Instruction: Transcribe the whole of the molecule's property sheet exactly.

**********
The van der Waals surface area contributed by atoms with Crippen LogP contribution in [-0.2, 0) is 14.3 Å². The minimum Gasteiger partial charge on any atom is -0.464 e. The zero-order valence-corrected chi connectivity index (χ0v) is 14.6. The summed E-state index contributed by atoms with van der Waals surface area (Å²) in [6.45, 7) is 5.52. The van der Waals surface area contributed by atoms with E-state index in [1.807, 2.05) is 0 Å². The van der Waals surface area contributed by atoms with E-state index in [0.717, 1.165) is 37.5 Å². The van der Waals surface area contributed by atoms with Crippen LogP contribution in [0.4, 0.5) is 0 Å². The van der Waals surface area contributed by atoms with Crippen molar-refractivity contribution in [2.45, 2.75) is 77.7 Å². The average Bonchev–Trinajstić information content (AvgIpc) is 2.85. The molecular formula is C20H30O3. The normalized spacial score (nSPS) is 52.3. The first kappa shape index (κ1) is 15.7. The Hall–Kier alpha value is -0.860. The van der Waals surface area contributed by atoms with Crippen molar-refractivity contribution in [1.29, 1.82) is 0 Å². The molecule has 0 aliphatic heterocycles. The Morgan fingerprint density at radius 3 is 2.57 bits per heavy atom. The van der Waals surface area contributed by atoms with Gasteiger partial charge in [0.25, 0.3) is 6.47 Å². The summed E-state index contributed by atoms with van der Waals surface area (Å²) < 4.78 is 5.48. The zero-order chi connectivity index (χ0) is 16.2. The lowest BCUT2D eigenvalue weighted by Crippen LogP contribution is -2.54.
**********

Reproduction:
The van der Waals surface area contributed by atoms with Crippen LogP contribution in [-0.2, 0) is 14.3 Å². The minimum Gasteiger partial charge on any atom is -0.464 e. The zero-order valence-corrected chi connectivity index (χ0v) is 14.6. The summed E-state index contributed by atoms with van der Waals surface area (Å²) in [6.45, 7) is 5.52. The van der Waals surface area contributed by atoms with E-state index in [1.807, 2.05) is 0 Å². The van der Waals surface area contributed by atoms with E-state index in [0.717, 1.165) is 37.5 Å². The van der Waals surface area contributed by atoms with Crippen LogP contribution in [0.4, 0.5) is 0 Å². The van der Waals surface area contributed by atoms with Crippen molar-refractivity contribution in [2.45, 2.75) is 77.7 Å². The average Bonchev–Trinajstić information content (AvgIpc) is 2.85. The molecular formula is C20H30O3. The normalized spacial score (nSPS) is 52.3. The first kappa shape index (κ1) is 15.7. The Hall–Kier alpha value is -0.860. The van der Waals surface area contributed by atoms with Crippen molar-refractivity contribution in [1.29, 1.82) is 0 Å². The molecule has 0 aliphatic heterocycles. The Morgan fingerprint density at radius 3 is 2.57 bits per heavy atom. The van der Waals surface area contributed by atoms with Gasteiger partial charge in [0.25, 0.3) is 6.47 Å². The summed E-state index contributed by atoms with van der Waals surface area (Å²) < 4.78 is 5.48. The zero-order chi connectivity index (χ0) is 16.2. The lowest BCUT2D eigenvalue weighted by Crippen LogP contribution is -2.54.